Record Label: Maybe Records
Release Date: 3rd November 2014
Gethin Woolcock – Vocals/Guitar
Chris Dean – Guitar
Liam Scanell – Bass
Yotin Walsh – Drums
Chase To The Throne
Cult Leader’s Handbook
Here Lie The Ruins
Ship Of Fools
Graveyard Of Ambition
Prosperina hail from Swansea in Wales and “Harness-Minus” is the follow-up to their debut album, “Faith In Sleep” that was released to critical acclaim in 2012. So, what with this being the “difficult second album” and all, is it actually any good? In a word, yes! I’ve listened to this album before writing this review more than any other in 2014 and I still like it and could listen to it again tomorrow, which is a sure sign of greatness. The problem I have is explaining quite why I like it as much as I do but probably one of the best things about the band’s music is its refusal to sit in a conveniently labelled box. Is it prog? Yes. Is it rock? Yes. Is it stoner? Yes. All that matters of course is, is it good? Yes again.
Just listen to the start of the first track, “Chase To The Throne” and you’ll see what I mean. Starting with a driving riff and a fast paced guitar intro, when the verse kicks in the tempo becomes more laid back and relaxed, with Gethin’s vocals taking centre stage, as they should, being as good as they are. The second verse expands upon the guitar from the first by adding a few extra notes that just give it a bit more depth but is barely noticeable the first few times you hear it. This is something that is repeated throughout the album, in fact, with little details being found each time you listen. This is definitely an album that needs repeated listens to get the full value from it.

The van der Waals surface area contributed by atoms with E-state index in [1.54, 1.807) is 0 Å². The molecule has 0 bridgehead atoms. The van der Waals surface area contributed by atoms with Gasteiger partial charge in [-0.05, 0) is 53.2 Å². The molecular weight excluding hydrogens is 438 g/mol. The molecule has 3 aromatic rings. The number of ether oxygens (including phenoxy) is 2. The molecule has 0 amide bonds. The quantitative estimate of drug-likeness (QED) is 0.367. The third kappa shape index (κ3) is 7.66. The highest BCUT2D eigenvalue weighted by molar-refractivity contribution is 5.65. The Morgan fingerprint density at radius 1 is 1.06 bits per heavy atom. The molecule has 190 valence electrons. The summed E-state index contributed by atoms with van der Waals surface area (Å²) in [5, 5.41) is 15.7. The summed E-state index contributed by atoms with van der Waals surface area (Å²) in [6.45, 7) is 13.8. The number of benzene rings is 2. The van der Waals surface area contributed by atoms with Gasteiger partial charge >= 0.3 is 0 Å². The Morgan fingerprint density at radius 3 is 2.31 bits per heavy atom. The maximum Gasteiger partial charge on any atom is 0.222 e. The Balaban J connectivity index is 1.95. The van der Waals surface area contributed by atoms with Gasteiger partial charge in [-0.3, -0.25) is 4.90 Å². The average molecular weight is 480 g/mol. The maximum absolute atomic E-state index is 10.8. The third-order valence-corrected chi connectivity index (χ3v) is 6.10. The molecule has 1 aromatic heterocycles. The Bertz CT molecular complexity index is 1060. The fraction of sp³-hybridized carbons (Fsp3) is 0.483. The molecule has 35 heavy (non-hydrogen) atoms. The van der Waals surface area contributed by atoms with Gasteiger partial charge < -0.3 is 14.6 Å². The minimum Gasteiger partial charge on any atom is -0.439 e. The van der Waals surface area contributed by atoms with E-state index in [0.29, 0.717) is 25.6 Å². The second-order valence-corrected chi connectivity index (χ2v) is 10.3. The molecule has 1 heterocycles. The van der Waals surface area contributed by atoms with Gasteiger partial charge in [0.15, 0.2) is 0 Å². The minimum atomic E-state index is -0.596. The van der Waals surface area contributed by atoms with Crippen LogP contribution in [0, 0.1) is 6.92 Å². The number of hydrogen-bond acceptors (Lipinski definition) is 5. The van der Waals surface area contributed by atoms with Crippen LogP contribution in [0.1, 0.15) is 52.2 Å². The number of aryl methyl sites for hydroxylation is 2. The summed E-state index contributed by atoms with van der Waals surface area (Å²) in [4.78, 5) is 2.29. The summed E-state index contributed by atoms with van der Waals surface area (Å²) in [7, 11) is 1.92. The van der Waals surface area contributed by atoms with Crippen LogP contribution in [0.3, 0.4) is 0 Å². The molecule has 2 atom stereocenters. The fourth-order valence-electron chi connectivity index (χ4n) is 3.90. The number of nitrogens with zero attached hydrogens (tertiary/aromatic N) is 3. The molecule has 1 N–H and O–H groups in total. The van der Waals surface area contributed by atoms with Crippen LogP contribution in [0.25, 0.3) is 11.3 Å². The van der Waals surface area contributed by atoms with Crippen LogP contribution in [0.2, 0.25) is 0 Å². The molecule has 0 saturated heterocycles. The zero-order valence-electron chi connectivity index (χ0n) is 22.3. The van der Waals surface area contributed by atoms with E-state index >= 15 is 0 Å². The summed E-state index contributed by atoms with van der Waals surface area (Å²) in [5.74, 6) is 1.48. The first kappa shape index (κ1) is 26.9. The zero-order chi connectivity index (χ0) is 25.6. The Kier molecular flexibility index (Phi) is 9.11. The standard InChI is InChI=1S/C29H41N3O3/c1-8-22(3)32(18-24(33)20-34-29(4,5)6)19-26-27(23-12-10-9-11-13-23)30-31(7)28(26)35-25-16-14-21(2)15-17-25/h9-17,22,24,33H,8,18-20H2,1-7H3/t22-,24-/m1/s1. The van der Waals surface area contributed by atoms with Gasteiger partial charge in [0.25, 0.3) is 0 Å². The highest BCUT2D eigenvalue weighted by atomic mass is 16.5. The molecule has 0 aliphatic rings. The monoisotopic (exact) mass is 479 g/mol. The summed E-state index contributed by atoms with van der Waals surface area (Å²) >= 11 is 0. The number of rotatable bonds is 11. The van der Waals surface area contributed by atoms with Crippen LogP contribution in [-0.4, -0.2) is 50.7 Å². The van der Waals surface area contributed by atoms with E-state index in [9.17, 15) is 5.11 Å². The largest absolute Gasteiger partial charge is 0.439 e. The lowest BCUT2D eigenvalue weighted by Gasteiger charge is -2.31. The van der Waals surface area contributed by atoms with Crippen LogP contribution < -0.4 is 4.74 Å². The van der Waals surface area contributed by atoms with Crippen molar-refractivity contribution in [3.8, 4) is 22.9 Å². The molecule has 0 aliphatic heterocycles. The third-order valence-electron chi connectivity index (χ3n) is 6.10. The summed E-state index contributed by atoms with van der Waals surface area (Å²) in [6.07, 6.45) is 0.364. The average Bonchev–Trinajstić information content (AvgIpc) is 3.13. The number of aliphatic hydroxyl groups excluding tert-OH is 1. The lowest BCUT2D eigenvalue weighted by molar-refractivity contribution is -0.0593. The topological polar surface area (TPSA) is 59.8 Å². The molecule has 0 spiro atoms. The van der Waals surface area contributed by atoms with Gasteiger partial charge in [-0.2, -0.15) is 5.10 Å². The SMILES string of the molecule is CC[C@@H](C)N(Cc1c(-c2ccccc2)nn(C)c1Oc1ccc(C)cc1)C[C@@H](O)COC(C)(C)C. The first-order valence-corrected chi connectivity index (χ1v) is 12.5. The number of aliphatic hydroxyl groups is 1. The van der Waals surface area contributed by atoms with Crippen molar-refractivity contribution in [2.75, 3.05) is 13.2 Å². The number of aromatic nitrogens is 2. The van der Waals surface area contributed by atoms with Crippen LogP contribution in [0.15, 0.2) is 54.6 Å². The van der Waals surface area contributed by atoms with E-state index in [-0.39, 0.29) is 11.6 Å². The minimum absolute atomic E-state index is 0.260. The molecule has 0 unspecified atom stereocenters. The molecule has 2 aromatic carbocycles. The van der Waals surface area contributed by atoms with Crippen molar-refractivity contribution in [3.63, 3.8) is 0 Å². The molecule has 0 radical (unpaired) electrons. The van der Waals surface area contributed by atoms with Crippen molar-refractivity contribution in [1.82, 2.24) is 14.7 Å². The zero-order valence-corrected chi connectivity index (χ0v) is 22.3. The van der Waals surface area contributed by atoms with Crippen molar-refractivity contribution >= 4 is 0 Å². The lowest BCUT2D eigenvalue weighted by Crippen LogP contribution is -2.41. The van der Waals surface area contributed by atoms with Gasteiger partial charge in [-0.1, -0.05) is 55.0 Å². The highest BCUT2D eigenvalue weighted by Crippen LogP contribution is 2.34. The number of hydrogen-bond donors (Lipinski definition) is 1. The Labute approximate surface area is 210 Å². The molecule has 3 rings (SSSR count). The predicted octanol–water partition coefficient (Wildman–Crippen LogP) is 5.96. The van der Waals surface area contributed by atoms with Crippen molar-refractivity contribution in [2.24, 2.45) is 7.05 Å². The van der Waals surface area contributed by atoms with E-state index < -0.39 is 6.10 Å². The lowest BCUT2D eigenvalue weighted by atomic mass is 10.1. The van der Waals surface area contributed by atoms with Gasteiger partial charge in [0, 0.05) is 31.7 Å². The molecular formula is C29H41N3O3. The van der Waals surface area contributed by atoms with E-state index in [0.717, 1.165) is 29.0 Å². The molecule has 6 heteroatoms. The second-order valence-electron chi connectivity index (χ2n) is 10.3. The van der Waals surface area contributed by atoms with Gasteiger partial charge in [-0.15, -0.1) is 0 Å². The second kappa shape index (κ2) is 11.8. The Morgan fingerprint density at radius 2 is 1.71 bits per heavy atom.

“Cult Leader’s Handbook” is a great choice for lead single as it has a dark riff with a vocal that would fit well on a Porcupine Tree album. Another catchy chorus that is surprisingly easy to sing along to is backed by effective guitar work that also fits well with the impressive rhythm section of Liam on bass and Yotin on drums. In fact they both shine throughout the album making their respective instruments really come to the fore at different times, whenever the songs need it.
The drumming of “Codes”, for instance, is really impressive and the complexities of the drum patterns make a great background for the simple guitar and vocal lines to make a really interesting song. “Sleepers” features a great bass intro before the guitar takes over and the bass work throughout the whole album is really good to listen to, which is not something I usually notice. “Graveyard of Ambition” features a massive but simple riff that is an excellent example of the saying “less is more”, just one or two chords but making such a huge sound it’s just a great song that stays with you for ages after hearing it.
I didn’t really know what to make of this album the first few times I heard it but enjoyed hearing it. A few more listens and the layers and depth of the tracks started to reveal themselves to me and added another number to the final score. This is definitely a grower and well worth your time to invest in. I look forward to seeing the band live and also hearing their debut now I’ve found them. Buy it and enjoy.
Written by Duncan Everson